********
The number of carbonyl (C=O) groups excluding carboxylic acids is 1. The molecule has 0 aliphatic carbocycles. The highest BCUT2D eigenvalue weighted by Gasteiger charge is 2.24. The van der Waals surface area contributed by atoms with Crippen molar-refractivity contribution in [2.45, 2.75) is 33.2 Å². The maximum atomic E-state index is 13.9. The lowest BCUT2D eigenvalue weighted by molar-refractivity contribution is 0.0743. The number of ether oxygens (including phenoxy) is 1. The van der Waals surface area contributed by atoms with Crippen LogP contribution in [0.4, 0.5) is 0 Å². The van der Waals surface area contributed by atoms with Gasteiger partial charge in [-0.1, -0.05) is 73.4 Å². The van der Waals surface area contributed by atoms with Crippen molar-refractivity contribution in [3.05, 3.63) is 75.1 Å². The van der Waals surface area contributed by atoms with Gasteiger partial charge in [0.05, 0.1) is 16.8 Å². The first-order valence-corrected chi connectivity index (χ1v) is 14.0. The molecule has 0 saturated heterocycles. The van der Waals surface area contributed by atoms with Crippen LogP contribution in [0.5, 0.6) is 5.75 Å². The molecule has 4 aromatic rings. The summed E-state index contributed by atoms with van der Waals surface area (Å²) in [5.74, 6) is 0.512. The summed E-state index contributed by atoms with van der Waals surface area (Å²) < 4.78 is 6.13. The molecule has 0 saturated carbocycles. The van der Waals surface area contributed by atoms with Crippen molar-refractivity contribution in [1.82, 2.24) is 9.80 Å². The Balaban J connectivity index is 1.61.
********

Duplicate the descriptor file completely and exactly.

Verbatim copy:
The number of carbonyl (C=O) groups excluding carboxylic acids is 1. The molecule has 0 aliphatic carbocycles. The highest BCUT2D eigenvalue weighted by Gasteiger charge is 2.24. The van der Waals surface area contributed by atoms with Crippen molar-refractivity contribution in [2.45, 2.75) is 33.2 Å². The maximum atomic E-state index is 13.9. The lowest BCUT2D eigenvalue weighted by molar-refractivity contribution is 0.0743. The number of ether oxygens (including phenoxy) is 1. The van der Waals surface area contributed by atoms with Crippen LogP contribution in [0.4, 0.5) is 0 Å². The van der Waals surface area contributed by atoms with Gasteiger partial charge in [-0.1, -0.05) is 73.4 Å². The van der Waals surface area contributed by atoms with Crippen molar-refractivity contribution in [3.05, 3.63) is 75.1 Å². The van der Waals surface area contributed by atoms with Gasteiger partial charge in [0.05, 0.1) is 16.8 Å². The first-order valence-corrected chi connectivity index (χ1v) is 14.0. The molecule has 0 saturated heterocycles. The van der Waals surface area contributed by atoms with Crippen LogP contribution in [0.5, 0.6) is 5.75 Å². The molecule has 4 aromatic rings. The summed E-state index contributed by atoms with van der Waals surface area (Å²) in [5.74, 6) is 0.512. The summed E-state index contributed by atoms with van der Waals surface area (Å²) < 4.78 is 6.13. The molecule has 0 saturated carbocycles. The van der Waals surface area contributed by atoms with Crippen molar-refractivity contribution in [1.82, 2.24) is 9.80 Å². The Balaban J connectivity index is 1.61.